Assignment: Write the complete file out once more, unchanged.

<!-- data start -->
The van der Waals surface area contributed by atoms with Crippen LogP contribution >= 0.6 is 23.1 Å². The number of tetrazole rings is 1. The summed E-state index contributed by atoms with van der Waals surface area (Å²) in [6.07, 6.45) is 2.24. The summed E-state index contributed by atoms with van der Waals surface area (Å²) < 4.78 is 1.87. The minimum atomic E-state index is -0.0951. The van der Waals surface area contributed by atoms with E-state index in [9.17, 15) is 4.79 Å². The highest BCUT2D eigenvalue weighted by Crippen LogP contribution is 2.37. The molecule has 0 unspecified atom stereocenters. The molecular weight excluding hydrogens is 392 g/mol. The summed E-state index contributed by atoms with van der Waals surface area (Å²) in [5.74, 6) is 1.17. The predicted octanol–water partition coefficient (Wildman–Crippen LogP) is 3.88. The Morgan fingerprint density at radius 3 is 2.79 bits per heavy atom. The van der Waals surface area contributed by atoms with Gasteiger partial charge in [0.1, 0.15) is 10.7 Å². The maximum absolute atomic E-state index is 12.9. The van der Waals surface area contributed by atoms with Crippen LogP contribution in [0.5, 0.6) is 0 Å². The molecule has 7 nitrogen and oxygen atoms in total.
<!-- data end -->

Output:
The van der Waals surface area contributed by atoms with Crippen LogP contribution >= 0.6 is 23.1 Å². The number of tetrazole rings is 1. The summed E-state index contributed by atoms with van der Waals surface area (Å²) in [6.07, 6.45) is 2.24. The summed E-state index contributed by atoms with van der Waals surface area (Å²) < 4.78 is 1.87. The minimum atomic E-state index is -0.0951. The van der Waals surface area contributed by atoms with E-state index in [9.17, 15) is 4.79 Å². The highest BCUT2D eigenvalue weighted by Crippen LogP contribution is 2.37. The molecule has 0 unspecified atom stereocenters. The molecular weight excluding hydrogens is 392 g/mol. The summed E-state index contributed by atoms with van der Waals surface area (Å²) in [5.74, 6) is 1.17. The predicted octanol–water partition coefficient (Wildman–Crippen LogP) is 3.88. The Morgan fingerprint density at radius 3 is 2.79 bits per heavy atom. The van der Waals surface area contributed by atoms with Gasteiger partial charge in [0.1, 0.15) is 10.7 Å². The maximum absolute atomic E-state index is 12.9. The van der Waals surface area contributed by atoms with Crippen LogP contribution in [0.5, 0.6) is 0 Å². The molecule has 7 nitrogen and oxygen atoms in total.